'Watch Out, Obama': Joe Walsh's War on Black Lives Matter

A demonstrator hold placards during a Black Lives Matter protest in front of the governor's mansion in St. Paul, Minnesota, on July 7. A Minneapolis-area police officer fatally shot a black man, Philando Castile, during a traffic stop on Wednesday. REUTERS/Eric Miller

"I'm not some crazy guy," says the man with the Midwestern accent on the other end of the line.

As we speak, the television in the hotel room plays gruesome scenes from Dallas the night before. I am watching, and he is probably watching, and so are millions of others, vacillating between grief and outrage and disgust, trying to make sense of not only the police shot in Dallas but also the shootings of black men earlier in the week in Minnesota's Twin Cities region and Baton Rouge, Louisiana, and of viral videos that seem to show a nation infected by some virus of violence and hatred.

"Respect cops," the man on the line says he'd advise blacks. "Don't resist arrest. I have never heard Obama tell black Americans, 'Don't ever resist arrest.'"

This is far more measured than what Joe Walsh had said only hours before. Walsh, a former Republican politician from Illinois who now hosts a conservative radio show, sent some of the more incendiary tweets in the wake—in the midst, really—of the Dallas attacks. One tweet (later deleted), told Obama and Black Lives Matter "punks" to "watch out" because "Real America is coming after you."

This deleted tweet shook Twitter's live discussion in the aftermath of the Dallas ambush on July 7. Joe Walsh via Twitter

The tweets that followed, and which remain in full public view, are hardly less strident. "You did this Obama," said one. "You did this liberals."

Like many others on Twitter, I expressed outrage at his suggestion that some "real America" would revolt against President Barack Obama and Black Lives Matter. Like many others, I mocked him—Twitter is best for mockery and outrage and not much else. But then, at some late hour of the night, I went to Walsh's website and sent him a note through the "contact" form, thinking that some intern would surely delete the request.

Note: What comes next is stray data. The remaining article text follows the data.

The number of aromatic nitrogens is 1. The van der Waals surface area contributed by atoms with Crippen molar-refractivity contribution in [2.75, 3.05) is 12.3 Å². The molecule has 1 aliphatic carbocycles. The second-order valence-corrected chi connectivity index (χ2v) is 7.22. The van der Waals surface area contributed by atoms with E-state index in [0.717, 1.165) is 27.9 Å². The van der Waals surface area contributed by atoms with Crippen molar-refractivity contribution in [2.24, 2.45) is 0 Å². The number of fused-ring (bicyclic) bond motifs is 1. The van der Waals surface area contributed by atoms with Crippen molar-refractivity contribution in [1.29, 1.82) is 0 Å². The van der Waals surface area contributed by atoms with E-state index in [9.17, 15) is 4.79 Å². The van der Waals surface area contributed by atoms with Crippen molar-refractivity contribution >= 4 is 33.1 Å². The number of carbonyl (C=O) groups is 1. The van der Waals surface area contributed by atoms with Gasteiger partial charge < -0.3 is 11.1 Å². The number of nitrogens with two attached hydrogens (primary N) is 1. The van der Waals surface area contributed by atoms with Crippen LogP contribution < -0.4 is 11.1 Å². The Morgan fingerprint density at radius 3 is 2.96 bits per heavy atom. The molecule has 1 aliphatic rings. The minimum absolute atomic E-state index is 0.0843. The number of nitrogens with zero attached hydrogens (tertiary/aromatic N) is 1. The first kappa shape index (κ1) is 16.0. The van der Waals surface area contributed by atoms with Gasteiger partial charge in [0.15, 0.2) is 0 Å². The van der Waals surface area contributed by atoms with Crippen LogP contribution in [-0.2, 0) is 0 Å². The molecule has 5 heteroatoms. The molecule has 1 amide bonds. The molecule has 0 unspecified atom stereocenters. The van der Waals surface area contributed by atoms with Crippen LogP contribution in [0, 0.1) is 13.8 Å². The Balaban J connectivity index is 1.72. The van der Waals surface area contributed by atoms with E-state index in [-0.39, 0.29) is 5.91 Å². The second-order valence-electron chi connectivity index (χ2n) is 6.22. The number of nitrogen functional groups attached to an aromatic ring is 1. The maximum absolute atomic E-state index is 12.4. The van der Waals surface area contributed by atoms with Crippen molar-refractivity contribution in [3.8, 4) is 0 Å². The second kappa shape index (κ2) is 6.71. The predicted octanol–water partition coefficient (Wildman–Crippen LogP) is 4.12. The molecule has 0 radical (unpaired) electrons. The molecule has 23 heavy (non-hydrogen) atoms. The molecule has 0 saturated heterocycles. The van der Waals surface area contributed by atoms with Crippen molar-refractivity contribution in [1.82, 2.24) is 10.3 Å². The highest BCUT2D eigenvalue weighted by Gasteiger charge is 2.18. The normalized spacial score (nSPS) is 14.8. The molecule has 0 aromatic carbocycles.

I was surprised when, the following morning, an Illinois number appeared on my iPhone.

Walsh tells me he does think the "principal blame" for the killing of those five officers in Dallas lies with "the person who pulled the trigger." Yet he doesn't back down from the previous night's criticism of Obama and the Black Lives Matter movement.

"All the hatin' on cops has caused thugs to kill cops," Walsh says, dating the rise of anti-police sentiment to the protests in Ferguson, Missouri, which took place two years ago, after black teenager Michael Brown was killed by white officer Darren Wilson. "His initial response to Ferguson set the tone," says Walsh of Obama. "He sent a mixed message at best," one that Walsh believes is directly responsible for what happened in Dallas.

But when I press him on the particulars of Obama's inflammatory rhetoric, Walsh falters. Obama was criticized for saying little about Ferguson at first. Months after the initial protests, when a Missouri grand jury declined to indict Wilson, Obama urged protesters to keep calm and praised law enforcement officers: "Understand, our police officers put their lives on the line for us every single day."

These facts aren't likely to convince Walsh and others who are certain Obama is stoking a "war on cops." For many conservatives, any questioning of an officer's use of force is an implicit denunciation of all police. For example, Walsh tells me that Minnesota Governor Mark Dayton is "cowardly" for suggesting that the killing of Philando Castile in a Twin Cities suburb was motivated by race. "The governor of Minnesota convicted that cop yesterday afternoon," Walsh says with disgust that comes across the line with perfect clarity.

Walsh's greatest scorn, though, is reserved for Black Lives Matter, a protest movement he believes explicitly encourages violence against police officers—and which he suggests could be in league with or infiltrated by Islamic radicals.

The response to his tweets has only hardened Walsh's convictions. "The silent majority is gonna begin to stand up and defend our cops," he says. The "real America" he referenced in his most inflammatory tweet (since deleted), he says, is not some white supremacist fantasy but, rather, a multiracial coalition whose members support law and order and are willing to fight against "the crazies on the left and the haters in Black Lives Matter." (He makes clear, though, that he does not advocate for violence.)

Toward the end of our conversation, I ask Walsh if America is a racist nation.

"God, no," he says. He acknowledges that racism still exists but says directing animosity toward law enforcement is only hurting the cause of equality. "I wish black Americans would get off this."